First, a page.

Magnesium and Sulfur have a positive effect on Coffee production and their supply should not be limited to the whole season. Although sulfur is known as a secondary nutrient for plants, studies have shown that Coffee needs as much phosphorus and is considered an important nutrient along with N, P, and K. A soil survey on the status of sulfur in Coffee plantations have shown that the depletion of sulfur available in the soil is increasing rapidly.
For maximum Coffee production, sulfur is an essential nutrient and also essential for maintaining and improving quality. Clean Arabica Coffee requires about 15 to 20 kg of sulfur for each metric ton. While Robusta Coffee requires 20 to 25 kg of sulfur. Sulfur can be applied in the form of ammonium sulfate, calcium or magnesium sulfate, elemental sulfur, potassium sulfate, or single superphosphate preferably in the post-monsoon period.
Zinc affects the size of the leaves and accelerates the initiation and formation of flowers.
Boron promotes shoot growth, facilitates maximum flower and fruit arrangement. These are essential nutrients for the crop. Boron plays an important role in the process and these are; increases root growth, cell division, cell wall formation, and excretion of primary and secondary nutrients, water excretion, provides resistance to plant diseases, and thickens cell wall therefore white Reduces the incidence of stem borer attacks. Boron is a condition for node growth, fruit size, flowering, fruit set, and resistance to drought.
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Zinc increases the general yield of the crop, increases the size of beans, reduces the incidence of borer attack, works in protein synthesis, improves cup quality, Coffee color Increases the index, potassium leaching, and concentration of chlorogenic acid. Zinc and boron are the most important microelements and they need to be applied 1-2 months before flowering and should be applied twice a year. January / February and July / August depending on your location for the main crop and early crop or vice versa. They reduce the biennial crop.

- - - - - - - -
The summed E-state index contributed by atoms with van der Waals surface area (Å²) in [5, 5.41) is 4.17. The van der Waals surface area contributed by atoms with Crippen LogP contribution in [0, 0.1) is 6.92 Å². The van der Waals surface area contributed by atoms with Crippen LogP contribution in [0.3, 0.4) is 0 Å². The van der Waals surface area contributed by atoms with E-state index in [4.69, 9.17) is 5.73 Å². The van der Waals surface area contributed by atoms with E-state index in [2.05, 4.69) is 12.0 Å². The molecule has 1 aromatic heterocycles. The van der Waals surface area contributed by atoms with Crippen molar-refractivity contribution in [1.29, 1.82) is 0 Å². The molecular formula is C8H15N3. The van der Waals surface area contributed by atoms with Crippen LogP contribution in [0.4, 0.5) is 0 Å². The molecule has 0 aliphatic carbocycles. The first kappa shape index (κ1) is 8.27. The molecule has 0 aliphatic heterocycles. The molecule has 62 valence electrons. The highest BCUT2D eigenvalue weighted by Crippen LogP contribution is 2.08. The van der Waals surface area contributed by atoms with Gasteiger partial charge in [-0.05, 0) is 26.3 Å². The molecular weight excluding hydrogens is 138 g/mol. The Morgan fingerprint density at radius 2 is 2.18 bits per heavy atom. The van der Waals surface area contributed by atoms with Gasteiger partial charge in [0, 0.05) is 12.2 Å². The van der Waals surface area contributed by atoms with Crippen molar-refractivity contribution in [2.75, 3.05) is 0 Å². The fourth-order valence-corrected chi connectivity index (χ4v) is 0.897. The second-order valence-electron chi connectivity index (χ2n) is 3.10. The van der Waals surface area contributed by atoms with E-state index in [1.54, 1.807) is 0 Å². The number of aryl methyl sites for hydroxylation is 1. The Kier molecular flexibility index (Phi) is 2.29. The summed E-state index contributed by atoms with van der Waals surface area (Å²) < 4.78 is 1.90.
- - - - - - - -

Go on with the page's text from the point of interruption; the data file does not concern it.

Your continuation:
Molybdenum increases nitrogen metabolism.
Best fertilizer for Coffee plants
Feed with a weak liquid fertilizer every two weeks during the growing season. Cut the fertilizer once a month or in winter.
NPK fertilizer schedule
These are mechanical compound fertilizers that have been screened for homogeneous granules, each with a specific ratio of primary nutrients (NPK) such as 20:10:10 or 17:17:17.
Use of compound fertilizers
- If two or more nutrients are being confined to the soil, it is beneficial to apply compound fertilizers.
- One of the annual N fertilizer applications should be replaced with a compound fertilizer that is sufficient to supply the same amount of nitrogen.
- Apply two drops of nitrogen after a mixture of fertilizers to help maintain maximum pH for maximum production of new bearing wood.
Micronutrient management in Coffee cultivation